Michael Ruse mostly recaptitulated his argument with Richard Dawkins and Dawkin's book, The God Delusion. "It is the book I said made me ashamed to be an atheist." Ruse spent some time early in his lecture being slightly dismissive of the work of the Center For Inquiry, and its commitment to secular government. "Having given up one church, I'm not about to join another." He spent some time establishing his atheist bona fides, while at the same time more or less embracing Stephen J. Gould's non-overlaping magesteria (NOMA) concept, while never explicitedly identifying it as such. Gould's concept as you may or maynot remember was that religion and science are compatable so long as both respect the other's magesteria. NOMA works well on paper with limited progressive religious claims, but terribly in practice, because the believer assumed by NOMA is statistically rare.
Ruse's new philosophical move though, new to me anyway, was to suggest that if evolutionary biology did actually have implications that invalidated religious belief, that is if science actually does have something to say about God's existance then it follows that such sciences probably shouldn't be taught in classrooms. This is the weirdest of his claims, and one he was only willing to apply to the monotheisms. He had no problem with teaching astronomy, and physics even though they pose huge problems for believers in things like ESP, astrology, and the like. He and Tabash went round and roun about this. Tabash arguing that one needn't really spell out the implications of evolutionary theory, or astrophysics to satisfy the seperation criteria. The implications he argued are there if you care to follow the evidence, but not for teachers themselves to state. All a science teacher can do is teach the most current, well supported science and not worry too much one way or the other about the implications, Tabash argued. Ruse occilated on this point. At first he accused Tabash of intellectual dishonsesty then, as Tabash clarified, Ruse would come round for a bit, but then in the end seemed back where he started. The problem with his position of course is that since science often has broader implications that invariably step on the toes of ancient notions. If we were to follow the restriction of Ruse it would be nearly impossible to teach almost any science. Geology would have to go because it stands as a direct refutation of young earth creationism. Many other subjects would be disallowed by his criteria as well. He also thought that we gave characters like those we find at the Discovery Institute rhetorical weapons by suggesting that evolution in particular and science in general had broad implications about the likilihood of creators, and their religions. If science does have theological implications then he thought, perhaps it shouldn't be taught. Ruse suspects biologists everywhere ought to start suggesting that evolution has no implications for the presence or absence of a designer.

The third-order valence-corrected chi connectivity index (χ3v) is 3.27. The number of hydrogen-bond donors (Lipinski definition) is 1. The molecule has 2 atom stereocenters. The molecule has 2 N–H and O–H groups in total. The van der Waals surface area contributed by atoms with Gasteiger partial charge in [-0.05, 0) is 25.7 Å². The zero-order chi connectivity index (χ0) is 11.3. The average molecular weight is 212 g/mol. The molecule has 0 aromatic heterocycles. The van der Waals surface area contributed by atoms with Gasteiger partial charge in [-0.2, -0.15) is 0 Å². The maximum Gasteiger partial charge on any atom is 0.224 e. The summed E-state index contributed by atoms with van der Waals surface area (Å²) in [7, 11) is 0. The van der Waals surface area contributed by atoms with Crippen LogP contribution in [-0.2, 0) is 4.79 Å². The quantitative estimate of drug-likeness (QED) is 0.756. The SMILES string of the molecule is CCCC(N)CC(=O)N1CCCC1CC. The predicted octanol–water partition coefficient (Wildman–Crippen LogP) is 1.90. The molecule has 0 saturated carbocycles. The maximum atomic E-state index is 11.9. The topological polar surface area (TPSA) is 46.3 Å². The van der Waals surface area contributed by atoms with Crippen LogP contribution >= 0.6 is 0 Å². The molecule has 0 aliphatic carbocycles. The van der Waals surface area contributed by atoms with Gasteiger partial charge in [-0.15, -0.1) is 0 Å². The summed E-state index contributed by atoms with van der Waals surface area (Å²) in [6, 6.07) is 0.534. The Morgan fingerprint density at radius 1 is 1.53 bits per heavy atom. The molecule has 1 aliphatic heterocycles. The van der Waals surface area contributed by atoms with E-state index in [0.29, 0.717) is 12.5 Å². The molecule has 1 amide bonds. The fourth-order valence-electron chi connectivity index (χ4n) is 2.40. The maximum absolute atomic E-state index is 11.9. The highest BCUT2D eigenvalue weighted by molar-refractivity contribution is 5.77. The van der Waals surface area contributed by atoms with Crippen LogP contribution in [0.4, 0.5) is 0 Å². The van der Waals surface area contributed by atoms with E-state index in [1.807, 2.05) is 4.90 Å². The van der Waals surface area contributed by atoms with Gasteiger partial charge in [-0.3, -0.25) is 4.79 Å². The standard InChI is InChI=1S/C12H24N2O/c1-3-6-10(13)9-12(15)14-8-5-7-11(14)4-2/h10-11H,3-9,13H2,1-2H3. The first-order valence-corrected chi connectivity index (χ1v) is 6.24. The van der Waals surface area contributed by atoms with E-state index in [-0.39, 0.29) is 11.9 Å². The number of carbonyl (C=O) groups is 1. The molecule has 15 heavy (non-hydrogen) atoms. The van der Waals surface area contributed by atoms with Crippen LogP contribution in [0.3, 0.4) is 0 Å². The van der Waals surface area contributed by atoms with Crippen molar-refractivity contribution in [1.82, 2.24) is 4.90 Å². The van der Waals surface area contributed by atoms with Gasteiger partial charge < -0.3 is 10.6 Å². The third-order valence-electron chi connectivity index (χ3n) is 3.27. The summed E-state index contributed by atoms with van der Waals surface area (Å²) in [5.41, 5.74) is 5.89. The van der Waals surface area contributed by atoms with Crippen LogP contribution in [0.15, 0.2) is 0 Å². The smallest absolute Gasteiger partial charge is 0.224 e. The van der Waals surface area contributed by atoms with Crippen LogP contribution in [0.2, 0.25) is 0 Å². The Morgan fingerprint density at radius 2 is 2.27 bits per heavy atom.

Ruse is an affable speaker, but undeniably, and perhaps deliberately obtuse. He maintained that something he referred to as basic christianity was perfectly compatable with evolutionary theory. He was not interested in defining this Christianity, nor discussing its frequency, or influence in the modern era. We were to rest assured though that it was quite compatable with science. I do not think that Ruse stuck around for the rest of the conference. I certainly did not see him again.